Proposed new roads have a history of remaining mere lines on a map, but what's changed today is the possibility of tolls. The 407 has shown that roads can get built quickly if there's a buck to be made.
Would the private sector be interested in taking a look?
``Absolutely,'' says John Beck, chairman of Armbro Construction, who worked with the consortium that built the 407.
``They all have some toll revenue possibilities, but maybe not enough to cover the whole capital costs. In that case, it could require some government funding as well.''
There's no better example than Queensville to support the notion that roads and development go hand in hand.
``It's a requirement that the transportation links have to be in place before they can get started,'' says York Region chair Bill Fisch.
The $337-million, 70-kilometre Bradford bypass and extended 404 - running past Keswick and the south shore of Lake Simcoe - will also be of interest to cottagers, says Al Duffy, Queensville's project director.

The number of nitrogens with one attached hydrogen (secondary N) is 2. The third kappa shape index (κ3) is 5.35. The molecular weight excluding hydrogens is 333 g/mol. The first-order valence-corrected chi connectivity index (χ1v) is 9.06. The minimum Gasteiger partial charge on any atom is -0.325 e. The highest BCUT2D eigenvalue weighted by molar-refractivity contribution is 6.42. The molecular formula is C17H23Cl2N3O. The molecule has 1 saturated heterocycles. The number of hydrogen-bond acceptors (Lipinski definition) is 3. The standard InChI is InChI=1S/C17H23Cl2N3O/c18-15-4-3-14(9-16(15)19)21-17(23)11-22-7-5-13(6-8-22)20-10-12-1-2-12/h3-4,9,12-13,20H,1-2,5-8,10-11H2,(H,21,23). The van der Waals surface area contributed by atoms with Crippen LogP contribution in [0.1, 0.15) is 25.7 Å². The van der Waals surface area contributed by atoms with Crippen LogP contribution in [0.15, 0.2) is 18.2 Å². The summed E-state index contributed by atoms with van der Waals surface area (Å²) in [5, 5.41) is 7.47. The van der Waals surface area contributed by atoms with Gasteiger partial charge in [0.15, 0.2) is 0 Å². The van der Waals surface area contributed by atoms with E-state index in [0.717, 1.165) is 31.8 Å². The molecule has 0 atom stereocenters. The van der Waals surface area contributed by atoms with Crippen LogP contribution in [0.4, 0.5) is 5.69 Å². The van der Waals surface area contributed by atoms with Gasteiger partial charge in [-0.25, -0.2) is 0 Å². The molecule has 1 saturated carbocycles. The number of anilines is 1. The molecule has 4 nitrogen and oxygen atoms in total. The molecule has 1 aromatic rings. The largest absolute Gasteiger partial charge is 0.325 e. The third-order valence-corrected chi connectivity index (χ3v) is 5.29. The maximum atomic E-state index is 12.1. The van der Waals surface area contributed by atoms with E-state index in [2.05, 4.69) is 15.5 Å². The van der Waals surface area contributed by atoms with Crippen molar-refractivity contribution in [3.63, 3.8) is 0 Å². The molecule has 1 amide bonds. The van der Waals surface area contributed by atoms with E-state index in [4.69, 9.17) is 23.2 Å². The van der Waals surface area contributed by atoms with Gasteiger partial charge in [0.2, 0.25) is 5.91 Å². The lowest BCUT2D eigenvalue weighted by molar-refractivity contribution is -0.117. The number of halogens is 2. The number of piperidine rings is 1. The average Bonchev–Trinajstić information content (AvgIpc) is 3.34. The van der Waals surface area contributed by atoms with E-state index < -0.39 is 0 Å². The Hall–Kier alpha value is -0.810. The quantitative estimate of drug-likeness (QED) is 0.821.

``Cottage country traffic would be able to move on the top of the city rather than through the centre, on 401 and 407,'' Duffy says.
Peel Region is getting a $68 million, nine-kilometre northerly extension of Highway 410, but Brampton Mayor Peter Robertson says that's not enough. His residents, he says, also need an extended 427.
``If you want to illustrate gridlock, come out at 8 a.m. and park at Highway 50 and Highway 7. You'll see why the 427 does not function the way it should.''
Robertson's ambitions don't stop at 427, not by a long stretch. He wants to see planning start on a Son of 407 - dubbed the 413.